It’s Wednesday morning which means it’s time for the weekly get-together hosted by the residents of Sydney Jones Court in Moston, right next door to FC United.
These sheltered scheme residents are an active bunch. They’ve formed themselves into a little group called the In-Betweeners.
“Because all our members are between 50 and whatever age. So it’s between the ages, that’s all. To tell you the truth, we couldn’t think of anything else,” she laughs.
The group was set up when a new court manager arrived. I’m told that Festus Igbinehi was determined that, although the residents in his care were older, it didn’t mean they weren’t able to get out and about and have some fun.
As a constituted group the In-Betweeners can apply for funding and have been supported by the Fourteen programme, amongst others. The residents have organised trips to the theatre and to dances; and, closer to home, they’ve enjoyed craft sessions and visits to the community cinema at The Miners across the road.
“You can’t put a value on it,” he says. “If they didn’t come here they wouldn’t see anyone from one day to the next. So it’s a good way of getting out and about.
“We go to the Home theatre in town every few weeks,” he says, “and we’ve seen some wonderful shows. There are some in our group who’d never been to the theatre before. Next month we’re off to see Uncle Vanya.”
I introduce myself to some of the group. There’s Tony organising the football fundraising card, supping from a huge mug of tea. “Kieran,” he shouts across the room, “I’ve put your name on it.”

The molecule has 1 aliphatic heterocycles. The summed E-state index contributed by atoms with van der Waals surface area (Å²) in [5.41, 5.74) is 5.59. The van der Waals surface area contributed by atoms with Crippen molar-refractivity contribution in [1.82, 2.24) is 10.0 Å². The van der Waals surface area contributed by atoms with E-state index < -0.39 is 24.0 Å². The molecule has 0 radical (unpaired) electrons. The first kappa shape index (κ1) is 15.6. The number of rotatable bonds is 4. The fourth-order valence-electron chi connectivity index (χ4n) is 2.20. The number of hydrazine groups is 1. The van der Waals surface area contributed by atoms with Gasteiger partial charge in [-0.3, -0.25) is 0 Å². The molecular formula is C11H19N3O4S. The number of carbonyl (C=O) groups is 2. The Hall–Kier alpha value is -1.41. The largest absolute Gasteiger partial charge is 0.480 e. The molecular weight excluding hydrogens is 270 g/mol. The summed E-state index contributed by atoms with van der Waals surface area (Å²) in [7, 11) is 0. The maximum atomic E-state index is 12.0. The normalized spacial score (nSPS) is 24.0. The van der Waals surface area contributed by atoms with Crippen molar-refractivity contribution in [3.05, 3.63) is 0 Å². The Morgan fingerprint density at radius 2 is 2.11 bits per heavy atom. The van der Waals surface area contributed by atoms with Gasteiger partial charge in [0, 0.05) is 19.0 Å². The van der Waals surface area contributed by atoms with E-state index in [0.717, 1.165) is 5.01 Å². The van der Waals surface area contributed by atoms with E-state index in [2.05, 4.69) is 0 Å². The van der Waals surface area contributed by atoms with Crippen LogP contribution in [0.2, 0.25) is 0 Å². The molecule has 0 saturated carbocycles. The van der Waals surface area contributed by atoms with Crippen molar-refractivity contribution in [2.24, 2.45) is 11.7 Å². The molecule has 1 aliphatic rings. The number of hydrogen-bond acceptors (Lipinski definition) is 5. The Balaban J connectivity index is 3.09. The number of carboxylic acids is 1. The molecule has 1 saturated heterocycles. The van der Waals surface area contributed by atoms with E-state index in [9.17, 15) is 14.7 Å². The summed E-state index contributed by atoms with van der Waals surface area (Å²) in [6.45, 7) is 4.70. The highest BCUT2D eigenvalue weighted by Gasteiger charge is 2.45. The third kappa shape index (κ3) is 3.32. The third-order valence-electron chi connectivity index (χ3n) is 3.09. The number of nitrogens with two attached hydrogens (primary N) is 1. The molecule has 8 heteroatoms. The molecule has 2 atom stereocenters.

And then there’s Megan and 90-year-old Ada sitting together on one of the settees. “It gets you out of the flat,” says Ada when I ask her what she likes about the group, “and it’s always friendly. But I haven’t been to any of the theatre trips. I can’t get about like I used to.”
“I’ve always liked the theatre,” says Megan. “We went to see a wonderful play about a woman telling her story of living through the Holocaust.”
“He could play both I think,” says Megan.
“I think I’d rather play the lover,” I say, keeping up with the banter. “I couldn’t play the murderer, I haven’t got a mean streak in me.
“How many do you get on a Wednesday morning?” I ask, trying to get my interview back on track.
“Normally more than this,” says Ada. “They must of heard you were coming with your camera!”
“I want to know about the coach trips,” I say, as Mary joins us. “Is it all raucous singing on the back seat?”
“Is it ‘eck,” she says. “I normally sit near the front. Sometimes I have to guide the driver through town because,” she starts to laugh, “I’ve got all my faculties you know!”
The weekly coffee mornings are open to all and this morning Forever Manchester’s community builder for the Fourteen programme is here too and Graeme has brought along Christine and Geraldine from the long-established Creative Co-op craft group.
“Chris has been before here to run some sessions,” explains Graeme, “and we’re looking at more ways to bring the groups together. It’s about joining things up and not having to re-invent the wheel each time”
“Which is what Forever Manchester does so well,” I say. “Are you staying for the armchair aerobics?”